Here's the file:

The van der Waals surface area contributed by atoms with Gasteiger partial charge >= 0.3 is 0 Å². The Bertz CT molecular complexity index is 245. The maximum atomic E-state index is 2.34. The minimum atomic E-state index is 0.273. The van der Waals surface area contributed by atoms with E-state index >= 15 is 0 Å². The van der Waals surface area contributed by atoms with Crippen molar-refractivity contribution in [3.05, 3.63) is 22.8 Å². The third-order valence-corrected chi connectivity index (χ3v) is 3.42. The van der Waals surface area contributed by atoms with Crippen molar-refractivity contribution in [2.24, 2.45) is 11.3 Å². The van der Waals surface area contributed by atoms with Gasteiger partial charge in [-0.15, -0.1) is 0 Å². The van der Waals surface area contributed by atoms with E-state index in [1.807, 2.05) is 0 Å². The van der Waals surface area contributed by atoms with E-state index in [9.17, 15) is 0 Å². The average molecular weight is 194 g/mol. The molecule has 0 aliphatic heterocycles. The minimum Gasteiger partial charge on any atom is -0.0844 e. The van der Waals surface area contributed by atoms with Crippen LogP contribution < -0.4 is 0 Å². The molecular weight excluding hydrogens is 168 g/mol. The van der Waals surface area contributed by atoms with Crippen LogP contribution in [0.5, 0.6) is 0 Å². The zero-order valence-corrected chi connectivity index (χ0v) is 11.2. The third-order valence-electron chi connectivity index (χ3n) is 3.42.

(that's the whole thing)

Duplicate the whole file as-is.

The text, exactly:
The van der Waals surface area contributed by atoms with Gasteiger partial charge >= 0.3 is 0 Å². The Bertz CT molecular complexity index is 245. The maximum atomic E-state index is 2.34. The minimum atomic E-state index is 0.273. The van der Waals surface area contributed by atoms with E-state index >= 15 is 0 Å². The van der Waals surface area contributed by atoms with Crippen molar-refractivity contribution in [3.05, 3.63) is 22.8 Å². The third-order valence-corrected chi connectivity index (χ3v) is 3.42. The van der Waals surface area contributed by atoms with Crippen molar-refractivity contribution in [2.24, 2.45) is 11.3 Å². The van der Waals surface area contributed by atoms with Gasteiger partial charge in [-0.15, -0.1) is 0 Å². The van der Waals surface area contributed by atoms with E-state index in [1.807, 2.05) is 0 Å². The van der Waals surface area contributed by atoms with E-state index in [9.17, 15) is 0 Å². The average molecular weight is 194 g/mol. The molecule has 0 aliphatic heterocycles. The minimum Gasteiger partial charge on any atom is -0.0844 e. The van der Waals surface area contributed by atoms with Crippen LogP contribution < -0.4 is 0 Å². The molecular weight excluding hydrogens is 168 g/mol. The van der Waals surface area contributed by atoms with Crippen LogP contribution in [0.5, 0.6) is 0 Å². The zero-order valence-corrected chi connectivity index (χ0v) is 11.2. The third-order valence-electron chi connectivity index (χ3n) is 3.42.